The myth turned into Serbian folklore and rose to a position of Serbian Nationalism, of a courageous army fighting for freedom from a much more power invading army. That holiday, (Vee – Doughv – Dahn) Vidovdan, is celebrated in June every year still today. 

Yet, one of the most remarkable things is the course that battle set, back in 1389 when two armies decided to poke each other to literal death, that unveiled a long and bloody line of events, pain, and death, which created a drink that holds none of that pain, and all of the elegance we’d prefer to remember about humanity.

Move forward 525 years to the day, to the year 1914, in June, on that special, national Serbian Holiday, when a few more Serbians and Bosnians made history once more. It was Danilo, a prior school teacher, I’m sure he would have never expected the cataclysmic landslide of events that unveiled from his plan, a plan masterfully laid out and blundered at every turn. 

Perhaps, if him and his conspirators had known that their plan to take one man’s life in honor of, once more, Serbian Nationalism, would actually take the lives of 9 million people and injure another 23 million, they would have reconsidered. Perhaps, if they had, had a bit more time to sit down, and sip this cocktail which lay at the end of the deadliest war ever in human history, there would be no deaths, there would be no power struggles, there would be no cocktail.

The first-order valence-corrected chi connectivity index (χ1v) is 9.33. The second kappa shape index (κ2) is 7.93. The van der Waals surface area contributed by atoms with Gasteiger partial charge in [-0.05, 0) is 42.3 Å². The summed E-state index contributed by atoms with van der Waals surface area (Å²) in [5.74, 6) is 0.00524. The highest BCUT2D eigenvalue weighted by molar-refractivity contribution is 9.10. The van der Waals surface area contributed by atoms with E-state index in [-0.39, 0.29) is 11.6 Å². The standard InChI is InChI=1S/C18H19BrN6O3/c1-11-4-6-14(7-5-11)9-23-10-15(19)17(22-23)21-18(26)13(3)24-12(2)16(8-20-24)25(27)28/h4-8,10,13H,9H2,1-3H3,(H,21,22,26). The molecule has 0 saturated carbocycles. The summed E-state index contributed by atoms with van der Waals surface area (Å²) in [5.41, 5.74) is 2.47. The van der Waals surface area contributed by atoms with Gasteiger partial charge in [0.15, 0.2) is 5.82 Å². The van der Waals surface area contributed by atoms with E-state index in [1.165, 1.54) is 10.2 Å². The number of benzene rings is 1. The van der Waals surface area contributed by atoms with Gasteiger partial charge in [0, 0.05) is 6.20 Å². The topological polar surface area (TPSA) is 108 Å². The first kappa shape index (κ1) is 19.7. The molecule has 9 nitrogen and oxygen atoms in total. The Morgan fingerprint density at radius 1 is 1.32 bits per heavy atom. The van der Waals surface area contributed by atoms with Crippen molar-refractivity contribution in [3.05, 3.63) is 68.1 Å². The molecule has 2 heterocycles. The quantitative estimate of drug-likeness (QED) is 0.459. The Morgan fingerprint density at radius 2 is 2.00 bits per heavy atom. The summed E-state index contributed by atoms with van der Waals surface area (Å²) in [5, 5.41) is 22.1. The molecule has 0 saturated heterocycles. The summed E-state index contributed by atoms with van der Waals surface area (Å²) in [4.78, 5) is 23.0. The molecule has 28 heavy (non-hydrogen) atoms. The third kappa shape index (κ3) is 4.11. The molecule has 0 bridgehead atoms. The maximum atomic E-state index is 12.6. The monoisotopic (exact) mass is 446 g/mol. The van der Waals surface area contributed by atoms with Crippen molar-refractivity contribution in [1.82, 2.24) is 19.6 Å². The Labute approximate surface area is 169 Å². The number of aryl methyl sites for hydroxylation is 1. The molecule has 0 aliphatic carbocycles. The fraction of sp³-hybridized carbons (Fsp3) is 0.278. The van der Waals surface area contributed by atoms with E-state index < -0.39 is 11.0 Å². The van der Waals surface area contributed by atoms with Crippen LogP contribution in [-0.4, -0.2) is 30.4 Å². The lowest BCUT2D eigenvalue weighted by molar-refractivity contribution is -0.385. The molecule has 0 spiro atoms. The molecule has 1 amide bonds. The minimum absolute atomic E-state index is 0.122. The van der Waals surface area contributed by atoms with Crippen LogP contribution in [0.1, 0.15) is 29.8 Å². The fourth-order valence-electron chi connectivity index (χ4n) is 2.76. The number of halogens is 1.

Of course, that’s all foolish thinking. For humans will always fight and struggle and kill for their identities. Without an identity, who are we, after all? So, Danilo did what he had to do.

He coordinated his assassins along the route that the 1911 Graef and Swift Double Phaeton would take. And with a bit of luck and good timing, Serbia would fight back in bold fashion against those seeking to take its land. You see, during this time there was a man named Franz, a very important Austrian man named Franz, who believed that he could move from his control of Bosnia on to his control of Serbia and the land that had been fought over 500 years ago was at risk once more.

So, the 6 automobiles, carrying police officers, special security officers, the mayor, the chief of police, high ranking military officials and Franz himself, set out on a predetermined and announced route, not knowing that 6 assassins were planted along that route.